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Article Review: Rediscovered Medieval Manuscript Offers New Twist on Arthurian Legend

As a bookbinder and book restorer, my passion lies in uncovering the hidden stories within ancient manuscripts. Recently, I stumbled upon a fascinating article by Livia Gershon on the Smithsonian Magazine website, published on September 17, 2021. The article delves into the discovery of 13th-century manuscript fragments in a Bristol library, offering a fresh perspective on the Arthurian legend, specifically focusing on the enigmatic figure of Merlin.

The Bristol Merlin, as these newly found fragments are dubbed, originates from the Vulgate Cycle, shedding light on a different facet of Merlin's character. Scholars, with meticulous handwriting analysis, dated the text to 1250-1275, positioning it shortly after the initial composition of the Vulgate Cycle. This fragment specifically hails from the second volume, chronicling Merlin's ascent as Arthur's advisor and the tumultuous early years of Arthur's reign.

Michael Richardson, a special collections librarian, serendipitously discovered the parchment pieces in 2019, intricately pasted into a 15th-century book. The journey of these fragments through time is as captivating as the tales they tell. Glued into a scrap pile by 1520, these pages served as binding material for a French philosophy text before finding their way to Bristol's public library.

Through dedicated efforts, scholars have not only translated the Bristol Merlin but also reconstructed sections that had succumbed to the ravages of time. The narrative deviates from traditional Arthurian accounts, notably in a nuanced encounter between Merlin and Viviane, the Lady of the Lake. The Bristol Merlin takes a unique stance by altering the spellbinding episode, removing unchaste connotations.

The article paints a vivid picture of the painstaking work undertaken by scholars like Laura Chuhan Campbell, Leah Tether, and Benjamin Pohl. Their dedication to preserving and unraveling the mysteries of the Bristol Merlin is commendable. The narrative provides insight into the fluid nature of medieval texts, where scribes, devoid of copyright constraints, freely modified stories. The use of Raman scattering to reconstruct faded text adds a touch of technological intrigue to this literary discovery.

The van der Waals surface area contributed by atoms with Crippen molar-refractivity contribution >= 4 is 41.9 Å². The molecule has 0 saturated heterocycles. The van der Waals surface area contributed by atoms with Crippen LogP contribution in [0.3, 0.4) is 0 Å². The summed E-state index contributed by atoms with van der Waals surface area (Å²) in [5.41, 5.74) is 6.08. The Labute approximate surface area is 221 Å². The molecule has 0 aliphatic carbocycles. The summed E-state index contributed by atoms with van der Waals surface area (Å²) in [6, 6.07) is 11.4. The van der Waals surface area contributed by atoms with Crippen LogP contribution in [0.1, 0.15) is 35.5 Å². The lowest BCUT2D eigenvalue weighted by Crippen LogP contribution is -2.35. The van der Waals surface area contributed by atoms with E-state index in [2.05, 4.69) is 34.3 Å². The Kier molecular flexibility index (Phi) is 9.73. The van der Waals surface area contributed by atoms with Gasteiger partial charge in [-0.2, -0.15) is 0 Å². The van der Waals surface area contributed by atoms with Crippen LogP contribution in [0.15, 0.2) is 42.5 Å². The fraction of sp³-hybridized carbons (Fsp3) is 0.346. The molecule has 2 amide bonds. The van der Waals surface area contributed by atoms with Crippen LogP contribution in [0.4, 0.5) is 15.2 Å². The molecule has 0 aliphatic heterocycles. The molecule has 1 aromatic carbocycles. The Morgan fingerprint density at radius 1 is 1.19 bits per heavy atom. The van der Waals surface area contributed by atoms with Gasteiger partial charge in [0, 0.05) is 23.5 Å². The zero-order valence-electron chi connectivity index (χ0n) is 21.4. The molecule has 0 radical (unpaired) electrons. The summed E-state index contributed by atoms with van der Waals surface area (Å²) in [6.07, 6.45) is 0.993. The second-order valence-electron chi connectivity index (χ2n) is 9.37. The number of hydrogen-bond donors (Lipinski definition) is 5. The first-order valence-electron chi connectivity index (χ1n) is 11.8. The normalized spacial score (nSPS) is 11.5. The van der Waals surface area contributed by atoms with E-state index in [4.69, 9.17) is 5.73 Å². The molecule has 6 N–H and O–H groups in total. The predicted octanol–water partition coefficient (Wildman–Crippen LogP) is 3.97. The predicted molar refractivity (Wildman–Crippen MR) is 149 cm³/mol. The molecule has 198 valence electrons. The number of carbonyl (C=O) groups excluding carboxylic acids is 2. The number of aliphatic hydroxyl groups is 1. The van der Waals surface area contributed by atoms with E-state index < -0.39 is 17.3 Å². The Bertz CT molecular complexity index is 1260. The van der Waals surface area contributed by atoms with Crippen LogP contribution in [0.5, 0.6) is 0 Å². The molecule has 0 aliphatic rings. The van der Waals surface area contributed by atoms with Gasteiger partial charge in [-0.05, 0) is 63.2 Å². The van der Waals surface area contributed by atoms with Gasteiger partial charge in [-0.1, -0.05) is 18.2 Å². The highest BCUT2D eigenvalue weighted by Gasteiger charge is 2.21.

What captivates me most is the evolution of Merlin's character across time. From a morally ambiguous magical seer in the earliest legends to the wise advisor we recognize today, the article underscores the dynamic nature of storytelling and the enduring appeal of Arthurian legends.

In conclusion, the rediscovery of the Bristol Merlin is a testament to the resilience of medieval manuscripts and the tireless efforts of those dedicated to their preservation. This article not only unravels a new chapter in Arthurian lore but also invites us, as bookbinders, restorers, collectors, and enthusiasts, to appreciate the intricate stories woven into the very fabric of ancient texts. The Bristol Merlin stands as a beacon, beckoning us to explore the untold narratives hidden within the pages of history.

You can purchase a copy of The Bristol Merlin: Revealing the Secrets of a Medieval Fragment The discovery of seven manuscript fragments of the Old French Suite Vulgate du Merlin in a set of early printed books in the Bristol Central Library hit global headlines in 2019.


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